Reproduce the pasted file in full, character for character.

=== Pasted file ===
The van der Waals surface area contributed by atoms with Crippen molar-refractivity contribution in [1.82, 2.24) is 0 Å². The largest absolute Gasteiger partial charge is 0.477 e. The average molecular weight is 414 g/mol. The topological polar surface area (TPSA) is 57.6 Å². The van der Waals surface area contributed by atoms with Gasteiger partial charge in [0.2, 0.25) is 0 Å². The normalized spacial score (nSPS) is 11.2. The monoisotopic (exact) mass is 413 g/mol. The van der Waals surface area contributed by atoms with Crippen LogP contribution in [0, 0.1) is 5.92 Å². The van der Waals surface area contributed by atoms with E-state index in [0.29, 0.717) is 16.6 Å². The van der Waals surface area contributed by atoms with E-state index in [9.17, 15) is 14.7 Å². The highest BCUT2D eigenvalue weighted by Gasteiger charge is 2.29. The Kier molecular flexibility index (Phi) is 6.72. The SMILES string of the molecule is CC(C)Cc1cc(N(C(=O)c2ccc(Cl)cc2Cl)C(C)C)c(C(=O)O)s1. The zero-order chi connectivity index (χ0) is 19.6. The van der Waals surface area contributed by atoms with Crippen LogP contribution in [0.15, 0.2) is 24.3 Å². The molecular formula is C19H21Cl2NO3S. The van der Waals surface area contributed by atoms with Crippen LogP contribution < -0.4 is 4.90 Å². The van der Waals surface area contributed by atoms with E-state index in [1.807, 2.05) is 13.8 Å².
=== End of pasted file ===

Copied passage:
The van der Waals surface area contributed by atoms with Crippen molar-refractivity contribution in [1.82, 2.24) is 0 Å². The largest absolute Gasteiger partial charge is 0.477 e. The average molecular weight is 414 g/mol. The topological polar surface area (TPSA) is 57.6 Å². The van der Waals surface area contributed by atoms with Gasteiger partial charge in [0.2, 0.25) is 0 Å². The normalized spacial score (nSPS) is 11.2. The monoisotopic (exact) mass is 413 g/mol. The van der Waals surface area contributed by atoms with Crippen LogP contribution in [0, 0.1) is 5.92 Å². The van der Waals surface area contributed by atoms with E-state index in [0.29, 0.717) is 16.6 Å². The van der Waals surface area contributed by atoms with E-state index in [9.17, 15) is 14.7 Å². The highest BCUT2D eigenvalue weighted by Gasteiger charge is 2.29. The Kier molecular flexibility index (Phi) is 6.72. The SMILES string of the molecule is CC(C)Cc1cc(N(C(=O)c2ccc(Cl)cc2Cl)C(C)C)c(C(=O)O)s1. The zero-order chi connectivity index (χ0) is 19.6. The van der Waals surface area contributed by atoms with Crippen LogP contribution in [0.15, 0.2) is 24.3 Å². The molecular formula is C19H21Cl2NO3S. The van der Waals surface area contributed by atoms with Crippen LogP contribution < -0.4 is 4.90 Å². The van der Waals surface area contributed by atoms with E-state index in [1.807, 2.05) is 13.8 Å².